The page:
Technoethics and Public Reason

Technoethics and Public Reason

Govert Valkenburg (Department of Infonomics and New Media, Faculty of Information and Communication Technologies, Zuyd University of Applied Sciences, Maastricht, Netherlands)
Copyright: © 2013 |Pages: 13
DOI: 10.4018/jte.2013070106
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Public reason specifies the rules under which a political community collectively conducts ethical reasoning. Technoethics needs to incorporate an account of how the technologies it aspires to govern bear on these rules. As the case of biobanks shows, technologies have the capacity to change the exact meanings of concepts that play central roles in ethical reasoning. By consequence, a revision of the rules to which this ethical reasoning about the very same biobanks is subject, becomes inevitable. Thus, reasoning in technoethics becomes essentially reflexive, as it is to discuss its own rules at the same level at which it discusses its primary object, namely new technologies. Technoethics is thus not only about how human values are to be incorporated into technology design, but also about what kind of political world is constructed through technology.
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The Self-Referentiality Of Technoethics

Technoethics, being the reflection on how social, moral and political concerns can and should be incorporated in the development of technology, is profoundly situated in societies of perpetual sociotechnical change. Not only does it aim to inform technological enterprise and to open it up for moral deliberation and thereby emancipate human values. Technoethics is, as a practice, inextricably intertwined with the technological infrastructure and the essentially technological culture of which it is part. Thereby, the way we discuss moral issues of technology development, is inseparably connected to that development.

As our technological culture and our moral discursive order are so tightly connected, technoethics is an essentially reflexive or self-referential affair. Because of this reflexivity, it needs to develop a permanent awareness of how its own rules and procedures co-evolve with the sociotechnical developments it tries to accommodate. This paper identifies the challenge posed by this reflexivity, and investigates how moral discussion could be accommodated, if the rules of that very discussion are perpetually challenged.

Programmatic approaches to technoethics have emphasized the need to address and resolve moral issues at early phases of technology design, rather than trying to repair ethical issues post-hoc (Jelsma, 1992; Schomberg, 2011; Stahl et al., 2010; Verbeek, 2006). The bottom line of these approaches is the recognition that human values are entangled with technological arrangements, rather than the two being separate spheres. A straightforward early extension of this recognition from ethics into the political has for example been provided by Sclove (1995), who argues that indeed the design of technologies must be aligned with democratic values at an early phase.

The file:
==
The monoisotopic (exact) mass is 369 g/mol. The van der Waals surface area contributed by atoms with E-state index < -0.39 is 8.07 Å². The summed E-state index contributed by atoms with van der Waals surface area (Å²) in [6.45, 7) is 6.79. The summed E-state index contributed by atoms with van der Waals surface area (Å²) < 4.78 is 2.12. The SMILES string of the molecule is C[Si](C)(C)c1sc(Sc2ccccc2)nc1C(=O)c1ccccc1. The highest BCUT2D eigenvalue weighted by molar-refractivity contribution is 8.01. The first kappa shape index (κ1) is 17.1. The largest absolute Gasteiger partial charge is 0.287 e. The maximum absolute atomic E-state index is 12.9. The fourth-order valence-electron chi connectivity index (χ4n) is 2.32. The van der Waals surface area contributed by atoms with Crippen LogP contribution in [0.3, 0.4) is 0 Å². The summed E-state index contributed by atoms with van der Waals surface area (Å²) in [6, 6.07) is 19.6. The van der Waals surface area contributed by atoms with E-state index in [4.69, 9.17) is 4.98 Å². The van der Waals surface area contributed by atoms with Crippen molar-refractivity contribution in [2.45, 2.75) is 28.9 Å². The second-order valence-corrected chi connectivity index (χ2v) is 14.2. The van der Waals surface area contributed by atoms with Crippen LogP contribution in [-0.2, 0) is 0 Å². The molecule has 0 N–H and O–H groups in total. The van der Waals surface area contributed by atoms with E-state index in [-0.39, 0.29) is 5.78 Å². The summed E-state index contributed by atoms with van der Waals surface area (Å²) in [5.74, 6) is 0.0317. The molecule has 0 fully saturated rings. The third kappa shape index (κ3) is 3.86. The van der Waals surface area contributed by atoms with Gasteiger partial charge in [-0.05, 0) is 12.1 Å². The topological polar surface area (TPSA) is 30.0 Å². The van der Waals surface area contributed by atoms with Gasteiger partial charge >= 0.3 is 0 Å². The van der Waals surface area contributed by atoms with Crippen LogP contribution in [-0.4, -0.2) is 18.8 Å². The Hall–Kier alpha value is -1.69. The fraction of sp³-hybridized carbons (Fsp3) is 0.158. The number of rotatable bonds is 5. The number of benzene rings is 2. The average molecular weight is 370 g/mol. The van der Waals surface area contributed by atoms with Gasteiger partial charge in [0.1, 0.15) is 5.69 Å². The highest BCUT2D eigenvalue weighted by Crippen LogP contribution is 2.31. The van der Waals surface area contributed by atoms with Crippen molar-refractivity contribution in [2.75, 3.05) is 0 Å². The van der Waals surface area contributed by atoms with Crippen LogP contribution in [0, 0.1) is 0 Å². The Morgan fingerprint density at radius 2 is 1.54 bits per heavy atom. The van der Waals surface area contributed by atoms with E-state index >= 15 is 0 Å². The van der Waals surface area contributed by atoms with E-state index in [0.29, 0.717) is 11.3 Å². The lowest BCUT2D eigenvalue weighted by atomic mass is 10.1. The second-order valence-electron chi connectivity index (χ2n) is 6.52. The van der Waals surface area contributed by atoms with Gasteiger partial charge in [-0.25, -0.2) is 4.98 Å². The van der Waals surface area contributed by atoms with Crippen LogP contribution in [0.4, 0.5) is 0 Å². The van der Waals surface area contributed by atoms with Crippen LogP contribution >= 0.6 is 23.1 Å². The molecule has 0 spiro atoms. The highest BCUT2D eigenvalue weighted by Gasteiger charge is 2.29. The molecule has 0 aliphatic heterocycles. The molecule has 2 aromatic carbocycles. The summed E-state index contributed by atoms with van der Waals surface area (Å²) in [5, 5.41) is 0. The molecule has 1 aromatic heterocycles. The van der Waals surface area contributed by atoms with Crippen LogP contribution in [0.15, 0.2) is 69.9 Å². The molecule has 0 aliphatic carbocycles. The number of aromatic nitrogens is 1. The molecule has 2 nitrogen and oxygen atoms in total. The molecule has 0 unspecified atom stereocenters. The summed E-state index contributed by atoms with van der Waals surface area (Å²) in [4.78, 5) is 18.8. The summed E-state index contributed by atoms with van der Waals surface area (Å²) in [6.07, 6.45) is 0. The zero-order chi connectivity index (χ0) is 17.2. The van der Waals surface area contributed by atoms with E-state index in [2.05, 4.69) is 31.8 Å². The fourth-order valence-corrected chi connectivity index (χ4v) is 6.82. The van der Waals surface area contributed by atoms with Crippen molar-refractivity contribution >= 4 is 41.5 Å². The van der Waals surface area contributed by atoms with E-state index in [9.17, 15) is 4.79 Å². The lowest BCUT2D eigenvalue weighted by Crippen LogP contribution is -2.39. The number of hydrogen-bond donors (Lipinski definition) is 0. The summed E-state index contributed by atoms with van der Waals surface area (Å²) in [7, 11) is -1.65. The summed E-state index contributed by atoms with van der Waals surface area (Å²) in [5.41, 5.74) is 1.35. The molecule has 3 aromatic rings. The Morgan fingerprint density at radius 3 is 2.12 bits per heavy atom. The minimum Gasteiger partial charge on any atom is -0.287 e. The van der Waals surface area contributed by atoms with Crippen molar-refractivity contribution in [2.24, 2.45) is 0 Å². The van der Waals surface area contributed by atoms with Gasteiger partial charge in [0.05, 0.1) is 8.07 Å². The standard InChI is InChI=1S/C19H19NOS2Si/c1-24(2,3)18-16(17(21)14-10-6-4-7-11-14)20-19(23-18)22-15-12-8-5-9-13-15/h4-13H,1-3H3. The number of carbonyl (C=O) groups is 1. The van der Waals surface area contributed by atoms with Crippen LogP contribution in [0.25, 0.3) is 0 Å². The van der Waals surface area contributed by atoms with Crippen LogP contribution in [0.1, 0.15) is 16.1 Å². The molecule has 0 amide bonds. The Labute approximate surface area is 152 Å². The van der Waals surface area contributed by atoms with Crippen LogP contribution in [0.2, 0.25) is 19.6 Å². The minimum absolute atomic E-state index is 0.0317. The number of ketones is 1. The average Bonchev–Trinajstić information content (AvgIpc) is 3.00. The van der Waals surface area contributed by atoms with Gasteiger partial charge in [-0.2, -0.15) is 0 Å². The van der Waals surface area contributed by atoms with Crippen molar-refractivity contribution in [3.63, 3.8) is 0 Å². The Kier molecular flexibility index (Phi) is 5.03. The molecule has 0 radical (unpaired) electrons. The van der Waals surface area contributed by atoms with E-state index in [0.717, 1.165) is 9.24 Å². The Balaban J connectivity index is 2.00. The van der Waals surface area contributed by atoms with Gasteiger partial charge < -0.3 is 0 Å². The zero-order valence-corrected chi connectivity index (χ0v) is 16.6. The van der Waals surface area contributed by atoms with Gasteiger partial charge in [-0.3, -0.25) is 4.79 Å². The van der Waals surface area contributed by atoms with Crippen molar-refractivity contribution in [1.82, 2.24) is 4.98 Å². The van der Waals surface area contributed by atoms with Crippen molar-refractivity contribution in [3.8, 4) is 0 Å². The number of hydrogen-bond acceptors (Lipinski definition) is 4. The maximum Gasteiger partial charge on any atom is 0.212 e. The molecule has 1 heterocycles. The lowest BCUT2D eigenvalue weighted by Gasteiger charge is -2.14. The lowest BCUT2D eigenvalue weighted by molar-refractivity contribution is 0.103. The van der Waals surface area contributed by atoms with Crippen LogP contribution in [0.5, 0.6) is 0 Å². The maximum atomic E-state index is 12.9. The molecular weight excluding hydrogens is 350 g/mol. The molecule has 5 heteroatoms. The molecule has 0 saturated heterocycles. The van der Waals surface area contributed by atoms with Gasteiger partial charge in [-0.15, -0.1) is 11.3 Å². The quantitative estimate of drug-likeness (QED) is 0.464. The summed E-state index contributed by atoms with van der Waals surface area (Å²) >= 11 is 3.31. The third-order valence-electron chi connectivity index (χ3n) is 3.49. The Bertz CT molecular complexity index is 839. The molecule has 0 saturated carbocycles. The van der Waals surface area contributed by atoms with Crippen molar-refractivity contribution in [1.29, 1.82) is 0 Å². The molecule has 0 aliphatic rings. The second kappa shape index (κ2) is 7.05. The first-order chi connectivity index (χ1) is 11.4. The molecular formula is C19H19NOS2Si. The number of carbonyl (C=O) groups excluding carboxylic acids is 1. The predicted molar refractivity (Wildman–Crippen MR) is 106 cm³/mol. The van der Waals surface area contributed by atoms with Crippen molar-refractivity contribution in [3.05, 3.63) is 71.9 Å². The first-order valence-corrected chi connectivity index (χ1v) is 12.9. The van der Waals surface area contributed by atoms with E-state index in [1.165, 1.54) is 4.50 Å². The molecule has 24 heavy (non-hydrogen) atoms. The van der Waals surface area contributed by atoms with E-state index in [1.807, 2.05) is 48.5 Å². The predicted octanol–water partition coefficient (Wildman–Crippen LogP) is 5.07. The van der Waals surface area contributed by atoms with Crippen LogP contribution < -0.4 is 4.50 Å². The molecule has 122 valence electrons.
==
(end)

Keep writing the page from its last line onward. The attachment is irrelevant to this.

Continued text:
An underdeveloped consequence of these visions, however, is the fact that not only technologies are to be adapted to democratic and other ethical ideals, but that also democracy and ethics are to be adapted to technological change. As such, reflexivity in the ethics of technology has indeed been observed. For example, Swierstra and Rip (2007) identify the reflexivity in ethics of technology at the level of new issues and new repertoires to discuss them. They argue that disagreement is not just the consequence of the moral pluralism that characterizes modern societies, or of any unwillingness to arrive at consensus, but of the fact that new technologies are ambivalent: what they ‘are’ and ‘do’ has not been sufficiently stabilized. Hence, moral opinions about them will vary widely. Similarly, Keulartz et al. (2004) argue that the permanent state of change in which technological societies find themselves, entails that any ethics of technology must be anti-foundationalist and pragmatic.

From this vantage point, it is only logical to move forward and focus even more explicitly on the ethical discussion itself, and how it evolves with technological change. As Anderson and Peterson (2010) show, early ethical assessment is subject to uncertainty because the effects of a certain development are hard to predict. They show that this uncertainty is used strategically, by parties framing technologies in particular ways and trying to get particular vocabularies dominant. The present paper continues this train of thought, and brings not only those uncertain consequences under scrutiny, but also the uncertainty that is engendered in the moral order itself.

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